Showbiz hobnobber that I am, last week I commented to Evening Fires’ Kevin Moist via the miracle of e-mail that their album Light From On High sounded “pastoral”. Gently reproaching me he suggested the alternative tag of “rustic”. This set me thinking and ultimately led to the conclusion that we’re both wrong.
“Pastoral” evokes an ideal, an idyllic countryside life that probably doesn’t and has never existed, an obvious example being The Kinks’ ‘Village Green Preservation Society’. An album that may sound pastoral, such as Paris 1919 by John Cale is actually quite dark once you read the lyrics. On the flip side, “rustic”, when it doesn’t refer to a gastro pub serving you chips on a wooden board, relates to having a simple, plain quality. Which simply doesn’t account for Evening Fires. Stadium rock is plain and simple, if you want plain and simple, go see Status Quo, if you must. So where does this leave us?
Evening Fires are rooted in the Earth and the soil. Inspired by the Appalachians and their native Pennsylvania they set their surroundings to music, but not in a grand, cinematic post-rock way. Luckily, the kind of picture-painting they go in for has a universal appeal, anyone who has lived or grown up in somewhere out-of-the-way can relate. Growing up on the foot of the Pennines (American readers may wish to imagine the Appalachians, but smaller, greyer, wetter, with the occasional sheep stood on a 45 degree incline not far off becoming a disappointing Sunday roast) I can easily attest to the landscape being conjured. Hell, parts of Middle Earth probably sound like Light From On High.
(I think Wile E. Coyote had an accident here)
(I think many people had accidents here)
Enough prevaricating, lets actually listen to Light From On High. ‘Pulpit Rocks’ starts with messy piano before organ washes, guitar scratches and the rhythm section kick in. Displaying a nonchalant groove, the laid back tone is impressive considering the propulsive drums.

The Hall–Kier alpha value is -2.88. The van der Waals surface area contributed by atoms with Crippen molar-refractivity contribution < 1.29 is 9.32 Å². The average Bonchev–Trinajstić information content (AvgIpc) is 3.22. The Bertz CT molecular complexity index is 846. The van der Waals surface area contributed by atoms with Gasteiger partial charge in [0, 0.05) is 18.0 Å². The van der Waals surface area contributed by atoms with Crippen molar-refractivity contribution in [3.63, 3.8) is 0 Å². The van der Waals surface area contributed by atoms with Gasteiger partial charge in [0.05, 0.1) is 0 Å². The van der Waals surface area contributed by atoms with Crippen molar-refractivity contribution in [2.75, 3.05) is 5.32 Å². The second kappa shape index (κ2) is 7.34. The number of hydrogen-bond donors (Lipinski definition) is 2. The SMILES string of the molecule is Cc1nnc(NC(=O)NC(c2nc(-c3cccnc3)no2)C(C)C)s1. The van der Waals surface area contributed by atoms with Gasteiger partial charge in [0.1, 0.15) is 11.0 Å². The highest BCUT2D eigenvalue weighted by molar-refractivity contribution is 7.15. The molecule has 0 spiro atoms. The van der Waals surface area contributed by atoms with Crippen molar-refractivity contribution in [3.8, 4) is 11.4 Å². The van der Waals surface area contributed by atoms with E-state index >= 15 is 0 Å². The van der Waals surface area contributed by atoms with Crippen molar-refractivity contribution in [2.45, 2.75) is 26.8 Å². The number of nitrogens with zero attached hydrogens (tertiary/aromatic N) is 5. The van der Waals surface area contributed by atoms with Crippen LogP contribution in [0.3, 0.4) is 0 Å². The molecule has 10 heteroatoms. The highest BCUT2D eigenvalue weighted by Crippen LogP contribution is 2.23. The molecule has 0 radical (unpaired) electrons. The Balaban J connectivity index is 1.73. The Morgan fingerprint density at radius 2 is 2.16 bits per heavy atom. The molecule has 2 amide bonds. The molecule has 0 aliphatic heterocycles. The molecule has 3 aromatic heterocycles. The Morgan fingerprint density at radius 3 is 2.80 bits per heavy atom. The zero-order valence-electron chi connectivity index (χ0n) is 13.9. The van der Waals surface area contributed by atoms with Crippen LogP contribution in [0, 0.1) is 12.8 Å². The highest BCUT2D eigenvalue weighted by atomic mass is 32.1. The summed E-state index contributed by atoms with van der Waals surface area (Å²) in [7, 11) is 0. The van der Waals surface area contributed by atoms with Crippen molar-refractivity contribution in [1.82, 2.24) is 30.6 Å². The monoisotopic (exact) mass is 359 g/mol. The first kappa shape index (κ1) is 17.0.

‘Strange Meridians (I)’ starts with the kind of sleepy psych that label mate E-Gone specialises in, with a droning unreality raining down a funereal tone of dread. All of a sudden the rains have descended and the mist wraps itself around you. There is a certain sense of decay and entropy, reminiscent of Bowie’s Berlin albums, possibly even ‘Decline Of The West’ by the B.E.F. Excellent stuff.
I was just thinking that the third track sounds exactly like dawn breaking when I glanced at the song title: ‘Greet The Brand New Day’. Consider that a job well done, lads. Sprightly piano, light percussion and a sharp, yet distanced guitar carry this song, carved this same cloth as Tom Verlaine’s ‘Days On The Mountain’.
‘Magic Hippie Force Field’ sees ghostly wailing and strange going on in the corner of your vision. A fog horn calls out mournfully, a long, long way away. A slight dub sensation ensues. The song still has an energy though, like a nightclub deep in the bowels of the earth for the undead.
Finally, ‘The Molten Fingertips Of God Almighty’ has more crystalline guitar, like the clear water of a river passing through a forest brook, underpinned by a quietly impressive bass guitar amble, foraging like a stoat in the undergrowth. Building and ascending, led by the guitar, the song takes you to the peak of a mountain to survey the kingdom that stretches for untold miles before you.
The songs unwind in their own good time, the shortest being over 7 minutes. But then, this is an album that doesn’t need to get anywhere fast. The use of guitars in achieving these textures is impressive, considering most bands opt for dominating strings or keyboards to attain the effect. The drums are often jazzy, without being wanky and the interplay stellar.
The sound of telling spook stories around a crackling camp fire, Light From On High is perfect for those cold winter nights, with a book, a warm drink and snack food. Or simply lie back and let the sleepy psychedelia wash over you and let your brain waves tune in to the magical frequencies of Evening Fires.
(The intrepid traveller is advised to look in the direction of Deep Water Acres website, as that fine label’s albums aren’t the easiest to get your paws on)